By the way, “konchikichin” is the sound produced by the ohayashi that is a representative onomatopoeia of the Gion Festival, my ears did not actually hear that exact sound.
To me, it sounded more like “pyon-pyon kon-kon kan-kan-kan”.
Which part of that sounds like “konchikichin”, I wonder? But to be honest, since everyone says that the ohayashi of the Gion Festival goes “konchikichin”, I suppose that’s fine.
Speaking of the Gion Festival, it’s the most famous of the three big festivals of Kyoto. The city of Kyoto was for some reason revelling before the big summer event.
I’d been considerably looking forward to the Gion Festival, but… it’s a little different now.
An email that I’d suddenly received had thrown my heart into disarray.
I took a breath and stared at the yamaboko, of which construction had already started.
By the way, yamaboko are a kind of float. It consists of a mountain-shaped stand with things like hoko5 placed on it. During the actual festival, many yamaboko would patrol the city.
There are many sightseers every year. It’s probably natural to think of visiting Kyoto during cherry blossom season, during the season of red autumnal leaves, or during Gion Festival.
After taking yet another small breath, I stepped into Kura on Teramachi Sanjou, as usual.
The door bell inside the shop rang. At the same time, a voice called out.
“Oh, Aoi-chan, hello.”
In the café space was a handsome man waving his hand with a cheerful smile, and next to him was Mieko-san, who had a relaxed, joyful look on her face.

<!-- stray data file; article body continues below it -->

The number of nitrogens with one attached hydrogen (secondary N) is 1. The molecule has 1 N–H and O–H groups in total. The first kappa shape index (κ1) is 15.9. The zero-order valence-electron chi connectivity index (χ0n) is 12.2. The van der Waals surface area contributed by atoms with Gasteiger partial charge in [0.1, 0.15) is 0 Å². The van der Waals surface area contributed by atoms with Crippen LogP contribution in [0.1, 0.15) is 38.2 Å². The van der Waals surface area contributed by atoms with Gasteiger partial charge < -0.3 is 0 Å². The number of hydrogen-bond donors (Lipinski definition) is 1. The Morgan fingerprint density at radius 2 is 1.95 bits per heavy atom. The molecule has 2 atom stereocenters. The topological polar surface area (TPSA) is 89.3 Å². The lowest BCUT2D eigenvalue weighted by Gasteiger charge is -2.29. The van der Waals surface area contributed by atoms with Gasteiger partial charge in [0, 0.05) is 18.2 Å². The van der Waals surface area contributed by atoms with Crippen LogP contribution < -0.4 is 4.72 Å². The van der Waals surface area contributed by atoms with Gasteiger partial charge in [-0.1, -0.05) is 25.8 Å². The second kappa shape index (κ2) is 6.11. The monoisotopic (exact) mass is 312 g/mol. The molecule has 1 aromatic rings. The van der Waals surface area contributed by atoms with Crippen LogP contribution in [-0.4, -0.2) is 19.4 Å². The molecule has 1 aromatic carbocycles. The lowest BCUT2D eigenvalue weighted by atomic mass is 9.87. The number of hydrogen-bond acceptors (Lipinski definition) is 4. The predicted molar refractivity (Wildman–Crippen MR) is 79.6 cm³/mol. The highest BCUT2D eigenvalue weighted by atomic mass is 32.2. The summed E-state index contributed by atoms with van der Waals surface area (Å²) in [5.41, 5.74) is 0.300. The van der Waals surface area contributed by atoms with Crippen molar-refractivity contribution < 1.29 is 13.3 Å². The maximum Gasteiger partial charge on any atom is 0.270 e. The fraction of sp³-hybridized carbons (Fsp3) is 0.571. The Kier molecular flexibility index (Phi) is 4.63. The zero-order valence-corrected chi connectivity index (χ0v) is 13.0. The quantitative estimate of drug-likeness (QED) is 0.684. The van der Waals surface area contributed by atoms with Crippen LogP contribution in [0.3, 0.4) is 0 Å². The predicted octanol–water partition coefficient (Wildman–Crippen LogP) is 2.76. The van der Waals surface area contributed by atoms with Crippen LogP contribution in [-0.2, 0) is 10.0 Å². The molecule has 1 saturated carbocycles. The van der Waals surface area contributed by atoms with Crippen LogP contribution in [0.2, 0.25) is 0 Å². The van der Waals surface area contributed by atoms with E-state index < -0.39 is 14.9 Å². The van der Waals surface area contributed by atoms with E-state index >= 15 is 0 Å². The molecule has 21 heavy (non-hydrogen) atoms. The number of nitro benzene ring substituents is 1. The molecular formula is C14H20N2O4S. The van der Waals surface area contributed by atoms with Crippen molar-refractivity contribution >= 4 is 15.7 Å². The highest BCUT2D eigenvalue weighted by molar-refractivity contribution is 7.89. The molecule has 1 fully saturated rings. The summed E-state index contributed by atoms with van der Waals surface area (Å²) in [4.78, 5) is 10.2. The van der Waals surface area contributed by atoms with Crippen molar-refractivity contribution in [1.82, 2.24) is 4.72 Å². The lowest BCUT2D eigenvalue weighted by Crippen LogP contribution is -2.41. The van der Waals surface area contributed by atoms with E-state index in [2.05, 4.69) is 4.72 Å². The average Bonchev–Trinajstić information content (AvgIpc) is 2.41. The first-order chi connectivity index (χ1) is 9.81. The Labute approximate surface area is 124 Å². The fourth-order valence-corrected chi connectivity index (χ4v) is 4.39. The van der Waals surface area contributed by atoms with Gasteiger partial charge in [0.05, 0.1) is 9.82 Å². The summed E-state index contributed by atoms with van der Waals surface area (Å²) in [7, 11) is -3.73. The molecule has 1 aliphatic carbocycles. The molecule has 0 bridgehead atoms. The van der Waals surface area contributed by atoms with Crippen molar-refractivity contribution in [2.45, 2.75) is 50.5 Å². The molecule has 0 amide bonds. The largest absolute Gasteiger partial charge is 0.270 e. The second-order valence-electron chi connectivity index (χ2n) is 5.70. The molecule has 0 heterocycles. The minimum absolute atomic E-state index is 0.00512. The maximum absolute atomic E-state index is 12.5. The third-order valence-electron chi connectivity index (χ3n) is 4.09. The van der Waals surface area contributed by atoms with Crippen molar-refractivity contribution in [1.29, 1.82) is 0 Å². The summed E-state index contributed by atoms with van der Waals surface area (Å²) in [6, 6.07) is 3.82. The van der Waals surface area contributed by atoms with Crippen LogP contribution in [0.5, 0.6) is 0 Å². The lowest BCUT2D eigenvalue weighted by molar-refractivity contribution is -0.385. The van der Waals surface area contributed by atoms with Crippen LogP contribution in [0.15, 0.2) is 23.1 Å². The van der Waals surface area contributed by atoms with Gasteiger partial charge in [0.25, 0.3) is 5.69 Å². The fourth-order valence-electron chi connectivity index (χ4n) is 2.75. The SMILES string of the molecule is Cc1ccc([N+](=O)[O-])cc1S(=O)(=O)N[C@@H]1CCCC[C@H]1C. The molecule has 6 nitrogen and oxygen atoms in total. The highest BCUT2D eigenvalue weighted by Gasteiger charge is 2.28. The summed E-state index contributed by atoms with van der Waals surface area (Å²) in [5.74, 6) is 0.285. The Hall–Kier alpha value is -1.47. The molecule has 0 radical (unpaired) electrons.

That handsome man was—
Yes, it was Akihito-san, the actor and the second son of the Kajiwara family that I’d just met about ten days ago at the Mt. Kurama estate.
“Wh-What are you doing here?”
“I came here to see Kiyotaka-chan. Well, he’s such a handsome man, but Akihito-san’s quite a looker as well. And he’s an actor, to boot!” Mieko-san rattled off excitedly.
I could understand Mieko-san’s excitement, for Akihito-san was certainly handsome.
He seemed a little, no, he considerably seemed like a playboy, though.
He was already twenty-five, and yet he still seemed like such a flirt.
In comparison, Holmes-san had a much more composed aura about him.
“I came here to represent my family in showing our appreciation for your help the other time. I initially wanted to come here earlier, though.”
A box of assorted confectionery was placed on the table.
“By the way, where is Holmes-san?” I muttered as I searched the interior of the shop.
“I was making coffee,” Holmes-san said as he appeared from the pantry at the back of the shop.
My breath was taken away upon seeing his figure clad in a dark blue yukata.
Holmes-san looks fantastic in a yukata!
His glossy hair, his beautiful nape. The yukata added some glamor to his usual image of a fine young gentleman.
W-What should I do, my heart’s beating so fast!